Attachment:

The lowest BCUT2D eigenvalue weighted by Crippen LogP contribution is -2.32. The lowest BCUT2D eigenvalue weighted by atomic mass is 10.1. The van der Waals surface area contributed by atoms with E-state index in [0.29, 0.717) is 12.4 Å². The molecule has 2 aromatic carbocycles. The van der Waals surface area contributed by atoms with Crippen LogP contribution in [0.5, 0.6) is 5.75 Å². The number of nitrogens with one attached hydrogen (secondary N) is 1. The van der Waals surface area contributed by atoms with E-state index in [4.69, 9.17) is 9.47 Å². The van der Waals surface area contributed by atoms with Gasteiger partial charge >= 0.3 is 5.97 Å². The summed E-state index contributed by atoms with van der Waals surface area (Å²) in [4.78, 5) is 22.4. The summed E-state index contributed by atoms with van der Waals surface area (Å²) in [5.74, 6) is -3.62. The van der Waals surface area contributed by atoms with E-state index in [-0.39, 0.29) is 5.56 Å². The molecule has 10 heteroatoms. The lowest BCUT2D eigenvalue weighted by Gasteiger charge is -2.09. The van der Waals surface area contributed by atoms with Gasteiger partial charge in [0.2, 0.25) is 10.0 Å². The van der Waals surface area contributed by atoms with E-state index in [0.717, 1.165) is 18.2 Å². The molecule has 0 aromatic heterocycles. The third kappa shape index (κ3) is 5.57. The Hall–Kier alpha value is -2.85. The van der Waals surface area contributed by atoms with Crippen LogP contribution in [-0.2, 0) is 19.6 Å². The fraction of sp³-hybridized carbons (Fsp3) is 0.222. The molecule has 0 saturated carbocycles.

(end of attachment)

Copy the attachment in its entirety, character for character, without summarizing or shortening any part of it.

The lowest BCUT2D eigenvalue weighted by Crippen LogP contribution is -2.32. The lowest BCUT2D eigenvalue weighted by atomic mass is 10.1. The van der Waals surface area contributed by atoms with E-state index in [0.29, 0.717) is 12.4 Å². The molecule has 2 aromatic carbocycles. The van der Waals surface area contributed by atoms with Crippen LogP contribution in [0.5, 0.6) is 5.75 Å². The number of nitrogens with one attached hydrogen (secondary N) is 1. The van der Waals surface area contributed by atoms with E-state index in [4.69, 9.17) is 9.47 Å². The van der Waals surface area contributed by atoms with Gasteiger partial charge >= 0.3 is 5.97 Å². The summed E-state index contributed by atoms with van der Waals surface area (Å²) in [4.78, 5) is 22.4. The summed E-state index contributed by atoms with van der Waals surface area (Å²) in [5.74, 6) is -3.62. The van der Waals surface area contributed by atoms with E-state index in [-0.39, 0.29) is 5.56 Å². The molecule has 10 heteroatoms. The lowest BCUT2D eigenvalue weighted by Gasteiger charge is -2.09. The van der Waals surface area contributed by atoms with Gasteiger partial charge in [0.2, 0.25) is 10.0 Å². The van der Waals surface area contributed by atoms with E-state index in [0.717, 1.165) is 18.2 Å². The molecule has 0 aromatic heterocycles. The third kappa shape index (κ3) is 5.57. The Hall–Kier alpha value is -2.85. The van der Waals surface area contributed by atoms with Crippen LogP contribution in [-0.2, 0) is 19.6 Å². The fraction of sp³-hybridized carbons (Fsp3) is 0.222. The molecule has 0 saturated carbocycles.